By Adrian Johansen, freelance writer; @AdrianJohanse18.
Nursing burnout has been called a pandemic second to COVID-19, and it’s co-terrorizing society with its consequences for healthcare. Exhausted, overburdened medical professionals cannot be expected to do their best work. Yet pandemic conditions have often forced untenable hours on medical staff. Fortunately, however, innovations in technology and healthcare support are changing the playing field.
By allowing for remote work options in the medical field, opening up automation potential, and streamlining communication across healthcare, tech is relieving stress and labor. This acts as a buffer against burnout at a time when it is most needed.
Technology and other healthcare supports make working in healthcare a better experience. As a result, medical professionals are getting much-needed disruptions in their work processes that translate to reduced rates of burnout. Explore these technologies and what they offer healthcare workers.
Making Remote Care Possible
One of the most groundbreaking tech trends of the COVID-era has been telehealth. These virtual care options connect doctors to patients from wherever they can safely and privately conduct a screening. From here, all kinds of positive disruptions are emerging. Paired with point-of-care (POC) tech, remote patient monitoring is more accessible than it has ever been. But how does this prevent burnout in healthcare workers?
Telehealth options for care professionals have been vital in keeping a reserve staff safe from COVID exposure while others fight on the front lines. Additionally, it can work as a means of allowing workers distance from the job without sacrificing their time and talents. That’s because technology currently supports all manner of virtual services. These include:
- General wellness visits
- Prescription management
- Mental health counseling
- Eye care
Increasingly, these services are being expanded to include all kinds of diagnostic and monitoring procedures. Care professionals can alleviate burnout at least in part by transitioning to a telehealth role for a time, allowing them to treat patients while taking a step back and potentially creating a stronger work-life balance.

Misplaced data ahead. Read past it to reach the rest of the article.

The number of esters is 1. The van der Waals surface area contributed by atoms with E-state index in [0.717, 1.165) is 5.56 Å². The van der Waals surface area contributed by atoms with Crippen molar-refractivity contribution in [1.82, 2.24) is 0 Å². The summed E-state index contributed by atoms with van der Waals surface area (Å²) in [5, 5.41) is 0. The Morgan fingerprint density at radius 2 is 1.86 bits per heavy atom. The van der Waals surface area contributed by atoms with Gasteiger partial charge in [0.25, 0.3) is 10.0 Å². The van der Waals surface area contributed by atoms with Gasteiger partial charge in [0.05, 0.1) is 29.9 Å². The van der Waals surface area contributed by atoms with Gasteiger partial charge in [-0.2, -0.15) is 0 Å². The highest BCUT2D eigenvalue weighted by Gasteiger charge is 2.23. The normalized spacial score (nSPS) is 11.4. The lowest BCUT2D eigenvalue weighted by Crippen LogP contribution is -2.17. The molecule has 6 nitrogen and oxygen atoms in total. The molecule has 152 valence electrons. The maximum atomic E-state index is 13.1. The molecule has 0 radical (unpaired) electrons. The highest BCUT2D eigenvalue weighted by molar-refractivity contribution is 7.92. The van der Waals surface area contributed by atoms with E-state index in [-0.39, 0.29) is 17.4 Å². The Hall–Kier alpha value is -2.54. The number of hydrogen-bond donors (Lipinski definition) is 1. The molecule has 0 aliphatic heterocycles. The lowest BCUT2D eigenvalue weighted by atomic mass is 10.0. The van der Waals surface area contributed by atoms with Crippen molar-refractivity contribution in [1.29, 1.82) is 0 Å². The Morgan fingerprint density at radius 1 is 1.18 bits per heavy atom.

With surveyed consumers expressing between 40%-60% positive sentiment for broadening virtual health offerings, telehealth systems will only expand to create more opportunities for treatments. This could lead to all new roles within medical staffing, with flexible options including remote work.
Through this diversity in care options, providers themselves gain more of a say in their own workflow. As a result, healthcare workers can guiltlessly step away to take over a virtual element of patient engagement as needed. This has the potential to streamline the way providers manage their time.
Automating Data Entry
In a similar vein, care providers can save time through automation opportunities inherent in technology. Automation is particularly useful in managing electronic health records (EHRs), vital resources for recording and transferring medical histories. That’s because these systems are composed and powered by data. With the right algorithms, nurses and doctors are automating many of the most time-consuming data entry and maintenance tasks to cut down on overwhelming workloads.
Automation across claims and revenue management systems, for example, speeds up the flow of financial data while improving the quality of medical coding. From here, re-work effort alone standardizing records for clinical documentation can be reduced by 30% to 40%. Automation is key for a workforce facing overwhelming odds. Fortunately, the deployment of AI supports workers in cutting down coding and administrative compliance when it comes to EHRs.
Some researchers are taking automated note-taking to a new level. In a collaboration between UPMC and Abridge, an AI-enabled transcription system has been used to produce verbal and written records of doctor visits to patients and physicians alike. This kind of natural language processing (NLP) tech can transform the nature of record-keeping, reducing burnout through labor reduction.
But producing automatic records of visits is only one element of communication that healthcare support tech is empowering. Clinical collaboration systems streamline healthcare management, on the whole, enabling a transparent virtual home for all of a clinic’s staffing and messaging needs. Since over 80% of medical mistakes as well as high turnover rates are attributed to miscommunication, the application of these systems is a must.
Communication tools help alleviate burnout in the medical field by providing convenience, mobile readiness, and HIPAA compliance all in a comprehensive package. From these platforms, medical staff can get the latest updates, schedules, alerts, and more. By using collaborative systems, secure transparency can be maintained across an institution, allowing for greater support of all hospital staff.
With these insight and efficiency tools, care staff are best positioned for streamlined care. From here, schedules, treatments, and more can be optimized with machine precision, reducing the overall workload in a facility. As a result, nurses, doctors, and other care professionals may find opportunities for time away or change in work medium that cut down on burnout.
Relieving Burnout in Healthcare
Nothing plays a role in healthcare burnout quite like technology. Care staff already fight against several constraints—from exposure to deadly illnesses to administrative burden. Archaic tech only fuels the frustration these professionals encounter on the job. Fortunately, modern technology offers telehealth, automation, and communication potential that can reduce the burnout experienced by medical staff.
Healthcare workers have had enough to worry about throughout the COVID-19 pandemic. Relieve burnout in your own clinic by investing in new technology where possible.